Thursday, October 8, 2015

Theological Fitness: Part Six

I am slowing up in posting these end-of-the chapter questions (red) with my answers (black)

However, I have been busy! In the Evangelical Presbyterian church I am attending, I am enjoying four different Bible inputs and doing homework for them. The women's Bible study is on 1 Corinthians. Another group I am attending is going through David Jeremiah's Spiritual Warfare. I am also in a David Ramsey class on money management. In addition I attend an adult Sunday School class on Amos. 

The sixth chapter of Theological Fitness: Why We Need a Fighting Faith is called "Jesus Is Lord".  The ideas correspond with David Jeremiah's Spiritual Warfare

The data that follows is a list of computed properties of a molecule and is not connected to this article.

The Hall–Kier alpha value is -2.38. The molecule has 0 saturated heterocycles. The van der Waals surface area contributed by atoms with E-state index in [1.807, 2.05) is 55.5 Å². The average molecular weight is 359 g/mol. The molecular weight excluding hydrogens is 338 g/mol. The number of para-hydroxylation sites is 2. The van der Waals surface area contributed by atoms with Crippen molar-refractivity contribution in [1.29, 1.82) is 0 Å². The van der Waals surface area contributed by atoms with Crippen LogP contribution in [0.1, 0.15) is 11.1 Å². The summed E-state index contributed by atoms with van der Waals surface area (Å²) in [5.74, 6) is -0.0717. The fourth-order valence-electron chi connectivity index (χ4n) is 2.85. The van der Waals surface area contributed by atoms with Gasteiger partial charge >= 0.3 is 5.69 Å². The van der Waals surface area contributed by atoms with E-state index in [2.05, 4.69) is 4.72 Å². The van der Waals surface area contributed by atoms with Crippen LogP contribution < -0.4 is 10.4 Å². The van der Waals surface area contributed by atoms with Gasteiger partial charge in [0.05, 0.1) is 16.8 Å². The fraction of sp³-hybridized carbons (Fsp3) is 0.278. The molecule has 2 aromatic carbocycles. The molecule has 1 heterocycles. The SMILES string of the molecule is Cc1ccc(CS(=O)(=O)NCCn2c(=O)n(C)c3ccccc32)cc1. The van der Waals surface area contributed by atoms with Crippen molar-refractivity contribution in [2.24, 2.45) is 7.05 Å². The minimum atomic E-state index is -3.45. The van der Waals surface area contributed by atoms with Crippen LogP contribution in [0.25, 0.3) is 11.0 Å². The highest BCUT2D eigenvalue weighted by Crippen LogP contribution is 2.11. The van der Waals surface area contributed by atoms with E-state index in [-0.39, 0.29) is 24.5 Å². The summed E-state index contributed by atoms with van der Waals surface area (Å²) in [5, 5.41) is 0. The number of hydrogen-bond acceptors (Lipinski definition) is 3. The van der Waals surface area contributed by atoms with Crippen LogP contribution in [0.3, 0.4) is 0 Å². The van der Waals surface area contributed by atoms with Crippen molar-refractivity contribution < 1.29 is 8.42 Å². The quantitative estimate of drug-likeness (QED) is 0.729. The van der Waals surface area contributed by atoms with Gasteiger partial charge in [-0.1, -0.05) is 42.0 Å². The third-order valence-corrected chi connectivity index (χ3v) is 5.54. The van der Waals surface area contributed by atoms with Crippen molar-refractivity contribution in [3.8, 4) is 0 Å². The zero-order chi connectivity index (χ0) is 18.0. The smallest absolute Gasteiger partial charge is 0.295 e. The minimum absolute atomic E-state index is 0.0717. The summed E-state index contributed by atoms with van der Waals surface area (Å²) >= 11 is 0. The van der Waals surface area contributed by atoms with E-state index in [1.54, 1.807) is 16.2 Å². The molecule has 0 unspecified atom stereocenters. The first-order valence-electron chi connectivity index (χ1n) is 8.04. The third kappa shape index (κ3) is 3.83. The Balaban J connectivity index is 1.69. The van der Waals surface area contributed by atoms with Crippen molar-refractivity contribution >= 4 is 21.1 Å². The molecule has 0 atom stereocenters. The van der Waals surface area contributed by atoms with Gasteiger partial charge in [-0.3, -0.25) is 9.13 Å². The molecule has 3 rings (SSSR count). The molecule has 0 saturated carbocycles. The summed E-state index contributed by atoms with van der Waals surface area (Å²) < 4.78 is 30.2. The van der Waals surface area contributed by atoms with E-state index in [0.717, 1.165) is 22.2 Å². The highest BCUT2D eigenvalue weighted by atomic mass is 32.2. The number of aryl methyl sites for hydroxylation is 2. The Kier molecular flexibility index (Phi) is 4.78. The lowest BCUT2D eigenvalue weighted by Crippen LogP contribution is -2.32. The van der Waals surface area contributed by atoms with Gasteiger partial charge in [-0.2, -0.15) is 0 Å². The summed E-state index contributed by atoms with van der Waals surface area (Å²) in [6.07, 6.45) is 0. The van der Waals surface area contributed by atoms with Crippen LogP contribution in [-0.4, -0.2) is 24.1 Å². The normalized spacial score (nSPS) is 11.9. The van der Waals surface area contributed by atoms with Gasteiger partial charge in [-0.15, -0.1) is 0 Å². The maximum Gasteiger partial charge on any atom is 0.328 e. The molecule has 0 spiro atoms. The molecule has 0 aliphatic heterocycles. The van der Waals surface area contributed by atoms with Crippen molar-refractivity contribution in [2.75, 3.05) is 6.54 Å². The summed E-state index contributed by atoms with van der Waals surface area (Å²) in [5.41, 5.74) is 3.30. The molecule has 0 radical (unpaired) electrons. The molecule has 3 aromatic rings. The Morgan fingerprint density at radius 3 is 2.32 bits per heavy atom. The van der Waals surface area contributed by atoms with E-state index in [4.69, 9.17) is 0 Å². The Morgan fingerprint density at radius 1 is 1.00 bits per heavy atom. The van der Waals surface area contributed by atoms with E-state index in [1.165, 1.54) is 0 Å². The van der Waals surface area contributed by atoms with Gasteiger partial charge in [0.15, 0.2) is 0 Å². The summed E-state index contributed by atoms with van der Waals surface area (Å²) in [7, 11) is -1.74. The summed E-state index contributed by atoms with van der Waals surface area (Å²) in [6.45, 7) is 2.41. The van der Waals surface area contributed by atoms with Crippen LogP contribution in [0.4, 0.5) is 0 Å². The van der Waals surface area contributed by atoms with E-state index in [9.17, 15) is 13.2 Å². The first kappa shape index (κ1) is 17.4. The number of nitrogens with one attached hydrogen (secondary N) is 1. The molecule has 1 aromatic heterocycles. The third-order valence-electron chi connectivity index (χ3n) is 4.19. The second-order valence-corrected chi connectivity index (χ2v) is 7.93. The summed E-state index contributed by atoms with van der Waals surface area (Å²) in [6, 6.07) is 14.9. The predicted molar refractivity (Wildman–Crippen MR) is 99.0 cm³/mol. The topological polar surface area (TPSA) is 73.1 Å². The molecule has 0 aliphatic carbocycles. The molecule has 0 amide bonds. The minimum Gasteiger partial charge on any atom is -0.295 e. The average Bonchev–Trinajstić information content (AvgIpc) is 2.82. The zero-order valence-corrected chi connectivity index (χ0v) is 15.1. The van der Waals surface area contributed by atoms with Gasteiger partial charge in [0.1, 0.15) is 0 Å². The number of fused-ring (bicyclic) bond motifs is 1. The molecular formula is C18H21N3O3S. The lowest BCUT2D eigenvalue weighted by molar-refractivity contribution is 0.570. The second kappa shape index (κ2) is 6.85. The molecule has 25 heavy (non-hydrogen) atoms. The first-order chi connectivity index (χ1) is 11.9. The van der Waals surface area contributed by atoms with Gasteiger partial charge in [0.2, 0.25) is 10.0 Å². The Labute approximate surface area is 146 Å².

1. Why did Christ have to suffer? Look for answers in Hebrews and elsewhere in Scripture.
How else could Christ take our punishment that God requires for our sins? 

2. In what ways do we sometimes behave as if Christ's work on the cross weren't complete? Why is our theology important here?
We think that our works can get us into heaven. But that is not how Scripture and theology explains it. We are justified by Christ's death if He has called us to be his own. 

3. How does the affirmation that Christ is sitting at the right hand of the Father interceding affect the way that we pray?
We have a personal advocate praying for us! I have often asked for friends to pray lately with my selling the house that my late husband and I lived in and with my exhausting downsizing and move. But how more glorious that there is One on the throne in heaven praying for me where a home is being prepared for me (Hebrews 11:16.